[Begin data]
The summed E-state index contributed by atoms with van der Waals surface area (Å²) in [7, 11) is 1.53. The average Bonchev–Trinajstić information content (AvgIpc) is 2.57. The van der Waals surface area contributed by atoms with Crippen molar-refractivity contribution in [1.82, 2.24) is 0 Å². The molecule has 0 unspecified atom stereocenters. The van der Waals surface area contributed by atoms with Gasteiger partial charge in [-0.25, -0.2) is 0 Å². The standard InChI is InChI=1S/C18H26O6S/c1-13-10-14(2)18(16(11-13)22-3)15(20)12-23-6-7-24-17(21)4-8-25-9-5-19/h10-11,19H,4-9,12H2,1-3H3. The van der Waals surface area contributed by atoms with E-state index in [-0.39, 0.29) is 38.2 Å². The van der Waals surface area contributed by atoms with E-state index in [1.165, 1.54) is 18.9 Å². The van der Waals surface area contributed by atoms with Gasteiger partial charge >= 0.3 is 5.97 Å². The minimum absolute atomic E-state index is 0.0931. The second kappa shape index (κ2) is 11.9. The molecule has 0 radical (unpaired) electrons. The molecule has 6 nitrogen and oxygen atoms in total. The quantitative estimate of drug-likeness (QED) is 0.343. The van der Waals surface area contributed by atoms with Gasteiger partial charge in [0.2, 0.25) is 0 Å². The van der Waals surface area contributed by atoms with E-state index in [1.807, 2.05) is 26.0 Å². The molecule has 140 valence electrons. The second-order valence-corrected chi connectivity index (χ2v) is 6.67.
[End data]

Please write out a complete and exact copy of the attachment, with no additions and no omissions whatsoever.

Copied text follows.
The summed E-state index contributed by atoms with van der Waals surface area (Å²) in [7, 11) is 1.53. The average Bonchev–Trinajstić information content (AvgIpc) is 2.57. The van der Waals surface area contributed by atoms with Crippen molar-refractivity contribution in [1.82, 2.24) is 0 Å². The molecule has 0 unspecified atom stereocenters. The van der Waals surface area contributed by atoms with Gasteiger partial charge in [-0.25, -0.2) is 0 Å². The standard InChI is InChI=1S/C18H26O6S/c1-13-10-14(2)18(16(11-13)22-3)15(20)12-23-6-7-24-17(21)4-8-25-9-5-19/h10-11,19H,4-9,12H2,1-3H3. The van der Waals surface area contributed by atoms with E-state index in [-0.39, 0.29) is 38.2 Å². The van der Waals surface area contributed by atoms with E-state index in [1.165, 1.54) is 18.9 Å². The van der Waals surface area contributed by atoms with Gasteiger partial charge >= 0.3 is 5.97 Å². The minimum absolute atomic E-state index is 0.0931. The second kappa shape index (κ2) is 11.9. The molecule has 0 radical (unpaired) electrons. The molecule has 6 nitrogen and oxygen atoms in total. The quantitative estimate of drug-likeness (QED) is 0.343. The van der Waals surface area contributed by atoms with Gasteiger partial charge in [0.2, 0.25) is 0 Å². The van der Waals surface area contributed by atoms with E-state index in [1.807, 2.05) is 26.0 Å². The molecule has 140 valence electrons. The second-order valence-corrected chi connectivity index (χ2v) is 6.67.